August 15 2013
Project BOOST: Preventing readmissions and improving care
Readmission prevention continues to be a topic of importance
for health systems across the country. Optimizing care transitions, especially
hospital discharge, is an essential component of any strategy to reduce
readmissions. Mark Williams, MD, professor and chief of the Division of
Hospital Medicine at Northwestern University Feinberg School of Medicine, is principal
investigator for the team implementing and refining Project BOOST, a program
designed to optimize the hospital discharge process, reducing adverse events and
ultimately readmissions. Recently, we announced that we would be integrating
the Project BOOST toolkit into our EHR system, so we took the opportunity
to speak with Dr. Williams about Project BOOST and the work his team is doing
to prevent readmissions and improve care.
Can you give us a
brief introduction to Project BOOST?
BOOST stands for Better Outcomes by Optimizing Safe
Transitions. It’s a quality improvement toolkit and program that aims to help
hospitals optimize the discharge process and thus reduce adverse events that
might otherwise happen during this care transition. One of the main goals of
the project is to reduce hospital readmissions.
How is Project BOOST
different from other readmission prevention programs out there today?
I think, very importantly, BOOST is unique in that it uses a
mentored implementation approach to effectively integrate the toolkit into a
hospital’s discharge process. What I mean by mentored implementation is that
physicians with expertise in quality improvement and care transitions work
directly with hospitals and mentor their quality improvement teams to implement
BOOST tools to optimize their discharge process. We firmly believe this
approach is why the toolkit is successfully implemented by hospitals yielding
reductions in readmission rates.
Can you share a
little bit about the evolution of Project BOOST’s focus?
The program was originally funded by The John A. Hartford
Foundation with a $1.4 million grant to enable development of the toolkit and
piloting of it with 30 hospitals. We learned a tremendous amount from that, one
of the key learnings being the need to apply the toolkit to all patients being
discharged from the hospital, rather than just older patients, which was the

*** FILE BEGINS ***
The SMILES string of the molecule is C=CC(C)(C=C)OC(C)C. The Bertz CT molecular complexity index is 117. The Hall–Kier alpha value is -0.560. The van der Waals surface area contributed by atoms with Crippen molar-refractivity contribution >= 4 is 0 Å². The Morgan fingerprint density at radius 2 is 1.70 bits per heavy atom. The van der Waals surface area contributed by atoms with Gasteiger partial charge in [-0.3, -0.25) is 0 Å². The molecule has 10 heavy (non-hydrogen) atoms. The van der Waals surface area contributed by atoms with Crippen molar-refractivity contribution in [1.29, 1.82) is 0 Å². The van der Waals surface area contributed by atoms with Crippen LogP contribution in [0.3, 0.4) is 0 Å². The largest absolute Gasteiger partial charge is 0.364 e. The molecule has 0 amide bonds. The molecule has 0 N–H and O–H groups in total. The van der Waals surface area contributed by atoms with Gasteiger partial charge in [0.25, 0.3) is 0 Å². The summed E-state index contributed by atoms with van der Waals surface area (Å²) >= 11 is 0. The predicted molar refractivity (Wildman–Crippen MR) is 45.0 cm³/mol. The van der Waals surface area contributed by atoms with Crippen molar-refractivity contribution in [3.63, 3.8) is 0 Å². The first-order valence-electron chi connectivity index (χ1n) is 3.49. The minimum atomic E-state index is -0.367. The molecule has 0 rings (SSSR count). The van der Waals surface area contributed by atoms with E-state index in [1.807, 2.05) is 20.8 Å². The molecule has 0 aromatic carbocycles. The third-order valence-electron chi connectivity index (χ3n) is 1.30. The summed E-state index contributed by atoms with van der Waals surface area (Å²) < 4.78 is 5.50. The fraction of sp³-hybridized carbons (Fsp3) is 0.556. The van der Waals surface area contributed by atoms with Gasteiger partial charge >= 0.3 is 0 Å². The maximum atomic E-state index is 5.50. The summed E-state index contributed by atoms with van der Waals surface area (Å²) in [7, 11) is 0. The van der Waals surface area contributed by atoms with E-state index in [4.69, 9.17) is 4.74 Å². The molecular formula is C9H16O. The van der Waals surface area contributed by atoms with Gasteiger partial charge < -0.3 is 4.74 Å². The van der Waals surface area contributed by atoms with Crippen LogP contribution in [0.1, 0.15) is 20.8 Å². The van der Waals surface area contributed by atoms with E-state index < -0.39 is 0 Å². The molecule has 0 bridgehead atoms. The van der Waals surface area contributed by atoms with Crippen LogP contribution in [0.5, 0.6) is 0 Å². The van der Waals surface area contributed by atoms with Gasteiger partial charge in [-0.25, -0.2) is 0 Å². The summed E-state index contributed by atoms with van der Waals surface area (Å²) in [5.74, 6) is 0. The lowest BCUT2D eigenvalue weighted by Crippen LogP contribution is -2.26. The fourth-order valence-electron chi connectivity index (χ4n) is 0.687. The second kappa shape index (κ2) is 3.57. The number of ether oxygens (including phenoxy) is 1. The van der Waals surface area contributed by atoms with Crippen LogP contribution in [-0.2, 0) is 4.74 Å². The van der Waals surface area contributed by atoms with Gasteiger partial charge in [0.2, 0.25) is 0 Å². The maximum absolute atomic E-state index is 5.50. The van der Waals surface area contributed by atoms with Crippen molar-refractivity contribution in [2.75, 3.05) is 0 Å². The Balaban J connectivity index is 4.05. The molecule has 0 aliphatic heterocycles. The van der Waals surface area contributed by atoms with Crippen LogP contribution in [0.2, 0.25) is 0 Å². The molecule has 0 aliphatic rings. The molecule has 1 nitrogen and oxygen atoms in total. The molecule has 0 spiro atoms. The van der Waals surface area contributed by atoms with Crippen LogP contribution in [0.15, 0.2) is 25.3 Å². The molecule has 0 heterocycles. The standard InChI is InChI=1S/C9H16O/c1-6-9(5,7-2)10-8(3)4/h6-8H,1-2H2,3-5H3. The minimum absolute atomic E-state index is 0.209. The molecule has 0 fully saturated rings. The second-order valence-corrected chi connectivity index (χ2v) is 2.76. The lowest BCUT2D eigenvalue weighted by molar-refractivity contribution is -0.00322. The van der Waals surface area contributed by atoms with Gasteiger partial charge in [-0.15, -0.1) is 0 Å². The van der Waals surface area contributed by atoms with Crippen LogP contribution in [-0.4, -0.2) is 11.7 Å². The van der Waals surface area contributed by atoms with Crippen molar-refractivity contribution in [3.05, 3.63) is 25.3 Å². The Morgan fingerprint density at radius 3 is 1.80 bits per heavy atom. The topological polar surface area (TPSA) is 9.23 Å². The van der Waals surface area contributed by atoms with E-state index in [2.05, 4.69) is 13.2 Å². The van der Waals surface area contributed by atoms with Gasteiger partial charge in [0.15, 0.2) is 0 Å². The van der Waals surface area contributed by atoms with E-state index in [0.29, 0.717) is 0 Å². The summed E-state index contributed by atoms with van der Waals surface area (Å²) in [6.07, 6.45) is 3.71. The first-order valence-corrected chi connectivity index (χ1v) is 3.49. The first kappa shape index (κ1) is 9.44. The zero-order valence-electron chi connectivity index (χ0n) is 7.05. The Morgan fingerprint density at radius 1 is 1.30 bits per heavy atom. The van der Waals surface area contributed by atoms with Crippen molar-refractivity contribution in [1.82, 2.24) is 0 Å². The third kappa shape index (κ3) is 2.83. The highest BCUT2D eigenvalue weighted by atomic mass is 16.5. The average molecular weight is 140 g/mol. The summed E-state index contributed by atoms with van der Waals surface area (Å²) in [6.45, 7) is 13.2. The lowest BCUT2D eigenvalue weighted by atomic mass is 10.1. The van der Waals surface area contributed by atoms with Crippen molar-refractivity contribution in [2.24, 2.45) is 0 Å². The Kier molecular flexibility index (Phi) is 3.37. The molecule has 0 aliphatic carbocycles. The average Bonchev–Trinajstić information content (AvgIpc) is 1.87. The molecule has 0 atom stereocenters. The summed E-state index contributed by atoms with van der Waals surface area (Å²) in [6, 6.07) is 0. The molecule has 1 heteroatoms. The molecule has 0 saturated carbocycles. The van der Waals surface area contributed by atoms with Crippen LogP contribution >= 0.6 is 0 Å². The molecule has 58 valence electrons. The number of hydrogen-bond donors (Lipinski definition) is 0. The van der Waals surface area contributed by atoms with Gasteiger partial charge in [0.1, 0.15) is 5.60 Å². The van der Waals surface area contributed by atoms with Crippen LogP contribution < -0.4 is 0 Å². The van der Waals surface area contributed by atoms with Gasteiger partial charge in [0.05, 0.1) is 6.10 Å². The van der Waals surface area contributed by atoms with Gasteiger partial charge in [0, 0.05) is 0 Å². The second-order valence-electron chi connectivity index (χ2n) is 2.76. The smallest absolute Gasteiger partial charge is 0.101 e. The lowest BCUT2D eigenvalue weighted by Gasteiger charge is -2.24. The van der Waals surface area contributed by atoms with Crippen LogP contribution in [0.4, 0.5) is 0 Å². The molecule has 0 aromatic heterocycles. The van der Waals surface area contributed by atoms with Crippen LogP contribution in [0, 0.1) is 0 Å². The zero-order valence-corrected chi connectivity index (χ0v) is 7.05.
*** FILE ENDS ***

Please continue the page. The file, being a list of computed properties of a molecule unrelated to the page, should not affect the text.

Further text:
original focus of the program.
Is there a specific
aspect of the BOOST program that focuses on the discharge process for pediatric
There’s a group of pediatric hospitalists who took the BOOST
toolkit and modified it for younger patients and their families. This program,
Pedi-BOOST, should be coming out later this summer. We’re hopeful that children’s
hospitals will begin to implement this to optimize their discharge process.
Interestingly, there are a growing number of complex pediatric patients who require
very intense therapy. Having an organized approach to managing these patients’
transitions is important to optimize patient safety.
You mentioned that
you’ve done some pilot implementations of Project BOOST. What results have you
seen from those implementations?
We just published
results of our initial pilot of Project BOOST in the most recent issue of
the Journal of Hospital Medicine. Our
results showed that we reduced hospital readmissions in the units that
implemented the toolkit compared to control units in the same hospital that did
not. Notably, those control units did not have a change in their readmission
rate whatsoever, while we saw a 14 percent reduction in readmissions in the
units that implemented the BOOST tools.
Why is integrating
Project BOOST processes into the EHR an important step in the program’s
This is not just an important step, it’s, in my opinion, a
critical one. As we were implementing Project BOOST, we saw in multiple
hospital settings that as they transitioned electronic records from paper, they
needed the BOOST tools available to them (Project BOOST was solely paper-based
before). One of the key pieces of Project BOOST, the risk assessment tool, works
best if integrated into the EHR. This will increase the likelihood that as
hospital staff identify patients at risk for readmission, they can then connect
through the EHR to risk-specific interventions to mitigate the impact of that
risk and reduce the likelihood that the person will be readmitted. We’re
extremely excited that these tools will be a part of the EHR so that those
hospitals using Cerner’s system can directly integrate the BOOST tool into
Another example is the patient-centered discharge
instructions. Having that integrated into the EHR so that nurses, physicians
and pharmacists can provide information in a format that’s easily
understandable will lead to increased comprehension of that information for
both the patient and the caregiver(s).
What’s on the horizon
for Project BOOST as you work to improve the system?
We’ve implemented Project BOOST in nearly 40 hospitals
across the state of Illinois, and we have preliminary data from our first
cohort here in Illinois. This was a modified, intensified version of Project
BOOST, if you will. What we saw was a 25 percent drop in readmission rates
among intervention units compared to control units. We have a new toolkit
coming out this fall, at the latest, enhanced based on what we’ve learned from
prior implementations. There’s a remarkable focus on enhancing care transitions
from CMS and other groups, and I’m looking forward to working with other
hospitals to implement the tool.
We’re kicking off another
cohort for Project BOOST in October. You can sign up for that on our
website, as well as download the original BOOST toolkit and learn more about
the program. You can also contact
us directly via the website as well.